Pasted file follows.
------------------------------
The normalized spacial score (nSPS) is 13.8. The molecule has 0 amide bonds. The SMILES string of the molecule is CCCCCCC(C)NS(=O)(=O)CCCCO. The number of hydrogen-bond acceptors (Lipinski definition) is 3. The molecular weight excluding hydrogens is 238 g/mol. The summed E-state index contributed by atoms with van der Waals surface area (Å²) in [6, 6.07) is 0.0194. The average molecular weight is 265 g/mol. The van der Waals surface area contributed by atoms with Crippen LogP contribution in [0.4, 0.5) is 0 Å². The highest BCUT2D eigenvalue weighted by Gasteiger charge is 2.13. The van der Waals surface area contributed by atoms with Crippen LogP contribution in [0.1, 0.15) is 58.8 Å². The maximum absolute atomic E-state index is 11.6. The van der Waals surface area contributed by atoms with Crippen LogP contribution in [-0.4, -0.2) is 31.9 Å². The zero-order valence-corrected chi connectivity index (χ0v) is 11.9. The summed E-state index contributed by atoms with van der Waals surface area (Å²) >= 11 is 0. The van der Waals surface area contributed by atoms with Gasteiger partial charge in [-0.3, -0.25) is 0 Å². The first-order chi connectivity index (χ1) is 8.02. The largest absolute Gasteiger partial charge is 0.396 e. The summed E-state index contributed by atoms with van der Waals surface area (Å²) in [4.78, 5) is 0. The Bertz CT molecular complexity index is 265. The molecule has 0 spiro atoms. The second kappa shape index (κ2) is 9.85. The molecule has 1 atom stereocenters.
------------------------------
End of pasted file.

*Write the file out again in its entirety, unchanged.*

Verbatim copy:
The normalized spacial score (nSPS) is 13.8. The molecule has 0 amide bonds. The SMILES string of the molecule is CCCCCCC(C)NS(=O)(=O)CCCCO. The number of hydrogen-bond acceptors (Lipinski definition) is 3. The molecular weight excluding hydrogens is 238 g/mol. The summed E-state index contributed by atoms with van der Waals surface area (Å²) in [6, 6.07) is 0.0194. The average molecular weight is 265 g/mol. The van der Waals surface area contributed by atoms with Crippen LogP contribution in [0.4, 0.5) is 0 Å². The highest BCUT2D eigenvalue weighted by Gasteiger charge is 2.13. The van der Waals surface area contributed by atoms with Crippen LogP contribution in [0.1, 0.15) is 58.8 Å². The maximum absolute atomic E-state index is 11.6. The van der Waals surface area contributed by atoms with Crippen LogP contribution in [-0.4, -0.2) is 31.9 Å². The zero-order valence-corrected chi connectivity index (χ0v) is 11.9. The summed E-state index contributed by atoms with van der Waals surface area (Å²) >= 11 is 0. The van der Waals surface area contributed by atoms with Gasteiger partial charge in [-0.3, -0.25) is 0 Å². The first-order chi connectivity index (χ1) is 8.02. The largest absolute Gasteiger partial charge is 0.396 e. The summed E-state index contributed by atoms with van der Waals surface area (Å²) in [4.78, 5) is 0. The Bertz CT molecular complexity index is 265. The molecule has 0 spiro atoms. The second kappa shape index (κ2) is 9.85. The molecule has 1 atom stereocenters.